Is Agile The Antidote To Your Horrible Boss?


The Castle, Author: Franz Kafka.
Accelerate, Author: John Kotter.
Age of Heretics, Author: Art Kleiner.

By Steve Denning – If you’ve toiled in a big organization for any time, you’re familiar with the whips and scorns of an insolent supervisor and the sneer of cold command. In the midst of multiple put-downs and slights of your best efforts, it’s little consolation that your horrible boss is just as unhappy as you are.

We now know that the cost of bureaucracy is high. Gary Hamel and Michele Zanini suggest that in the USA it’s $3 trillion annually.

Is this the best that the human race can manage? Is there no antidote to soul-destroying bureaucracy?

One possibility that has recently emerged is Agile–a way of running organizations that has become a vast global movement. In principle at least, it sounds attractively anti-bureaucratic, as explained here.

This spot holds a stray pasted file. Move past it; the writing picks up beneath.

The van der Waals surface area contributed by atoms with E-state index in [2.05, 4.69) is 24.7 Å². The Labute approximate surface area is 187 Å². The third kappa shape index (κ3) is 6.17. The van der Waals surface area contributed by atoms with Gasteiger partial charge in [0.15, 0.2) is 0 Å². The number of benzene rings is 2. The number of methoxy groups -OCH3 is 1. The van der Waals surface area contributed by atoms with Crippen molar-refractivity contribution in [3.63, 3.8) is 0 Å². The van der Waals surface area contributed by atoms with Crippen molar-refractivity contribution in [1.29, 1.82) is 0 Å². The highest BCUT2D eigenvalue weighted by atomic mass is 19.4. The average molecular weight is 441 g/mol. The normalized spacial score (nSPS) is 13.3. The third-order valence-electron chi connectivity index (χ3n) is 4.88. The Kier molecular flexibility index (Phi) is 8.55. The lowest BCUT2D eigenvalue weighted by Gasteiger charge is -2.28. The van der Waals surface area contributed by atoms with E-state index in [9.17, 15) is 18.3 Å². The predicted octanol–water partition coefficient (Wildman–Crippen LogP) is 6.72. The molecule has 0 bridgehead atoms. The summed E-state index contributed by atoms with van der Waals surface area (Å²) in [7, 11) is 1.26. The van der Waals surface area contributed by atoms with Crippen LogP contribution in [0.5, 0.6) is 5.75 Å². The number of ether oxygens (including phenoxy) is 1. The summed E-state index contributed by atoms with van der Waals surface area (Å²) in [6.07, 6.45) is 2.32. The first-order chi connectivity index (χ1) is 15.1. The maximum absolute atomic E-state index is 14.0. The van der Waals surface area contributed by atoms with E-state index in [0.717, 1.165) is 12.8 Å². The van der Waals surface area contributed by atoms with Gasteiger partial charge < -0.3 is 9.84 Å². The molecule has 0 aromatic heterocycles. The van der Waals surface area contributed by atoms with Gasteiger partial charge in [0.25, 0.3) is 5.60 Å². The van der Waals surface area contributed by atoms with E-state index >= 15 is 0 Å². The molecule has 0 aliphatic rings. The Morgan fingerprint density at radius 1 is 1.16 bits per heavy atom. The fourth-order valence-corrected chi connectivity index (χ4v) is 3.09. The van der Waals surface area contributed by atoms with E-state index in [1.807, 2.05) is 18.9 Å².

In Agile, people and interactions are emphasized ahead of process and tools. Customers and staff constantly interact with each other. Finished work is delivered frequently so that the people can see the impact of their work in days or weeks rather than years.

Communications take the form of conversations, not top-down commands. There is close daily cooperation between business people, developers and designers.

Continuous attention is paid to technical excellence and good design and regular adaptation to changing circumstances. Teams routinely achieve high-performance and operate in the state of “flow” identified by Mihály Csíkszentmihályi, where those doing the work enjoy energized focus, full involvement, and deep satisfaction in the process of the activity. more>

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